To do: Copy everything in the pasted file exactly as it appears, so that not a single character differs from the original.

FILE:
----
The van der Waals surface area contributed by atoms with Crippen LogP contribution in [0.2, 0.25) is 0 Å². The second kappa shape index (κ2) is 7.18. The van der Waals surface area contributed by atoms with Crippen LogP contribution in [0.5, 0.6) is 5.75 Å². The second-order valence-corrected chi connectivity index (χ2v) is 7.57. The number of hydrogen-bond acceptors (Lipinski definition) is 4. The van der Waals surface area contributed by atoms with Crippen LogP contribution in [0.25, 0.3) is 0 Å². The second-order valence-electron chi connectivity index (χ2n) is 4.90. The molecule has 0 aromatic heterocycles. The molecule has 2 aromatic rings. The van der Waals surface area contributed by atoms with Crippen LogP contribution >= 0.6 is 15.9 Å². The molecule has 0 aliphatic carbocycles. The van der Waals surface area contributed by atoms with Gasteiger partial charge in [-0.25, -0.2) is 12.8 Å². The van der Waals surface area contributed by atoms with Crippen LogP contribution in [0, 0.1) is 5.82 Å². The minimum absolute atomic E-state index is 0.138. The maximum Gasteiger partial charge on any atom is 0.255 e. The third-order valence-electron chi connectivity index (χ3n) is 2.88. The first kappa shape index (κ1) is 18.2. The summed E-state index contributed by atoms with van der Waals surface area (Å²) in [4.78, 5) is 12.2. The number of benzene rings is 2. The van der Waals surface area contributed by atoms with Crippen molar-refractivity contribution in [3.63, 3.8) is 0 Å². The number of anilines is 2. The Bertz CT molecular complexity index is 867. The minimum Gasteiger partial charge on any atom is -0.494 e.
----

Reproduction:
The van der Waals surface area contributed by atoms with Crippen LogP contribution in [0.2, 0.25) is 0 Å². The second kappa shape index (κ2) is 7.18. The van der Waals surface area contributed by atoms with Crippen LogP contribution in [0.5, 0.6) is 5.75 Å². The second-order valence-corrected chi connectivity index (χ2v) is 7.57. The number of hydrogen-bond acceptors (Lipinski definition) is 4. The van der Waals surface area contributed by atoms with Crippen LogP contribution in [0.25, 0.3) is 0 Å². The second-order valence-electron chi connectivity index (χ2n) is 4.90. The molecule has 0 aromatic heterocycles. The molecule has 2 aromatic rings. The van der Waals surface area contributed by atoms with Crippen LogP contribution >= 0.6 is 15.9 Å². The molecule has 0 aliphatic carbocycles. The van der Waals surface area contributed by atoms with Gasteiger partial charge in [-0.25, -0.2) is 12.8 Å². The van der Waals surface area contributed by atoms with Crippen LogP contribution in [0, 0.1) is 5.82 Å². The minimum absolute atomic E-state index is 0.138. The maximum Gasteiger partial charge on any atom is 0.255 e. The third-order valence-electron chi connectivity index (χ3n) is 2.88. The first kappa shape index (κ1) is 18.2. The summed E-state index contributed by atoms with van der Waals surface area (Å²) in [4.78, 5) is 12.2. The number of benzene rings is 2. The van der Waals surface area contributed by atoms with Crippen molar-refractivity contribution in [3.63, 3.8) is 0 Å². The number of anilines is 2. The Bertz CT molecular complexity index is 867. The minimum Gasteiger partial charge on any atom is -0.494 e.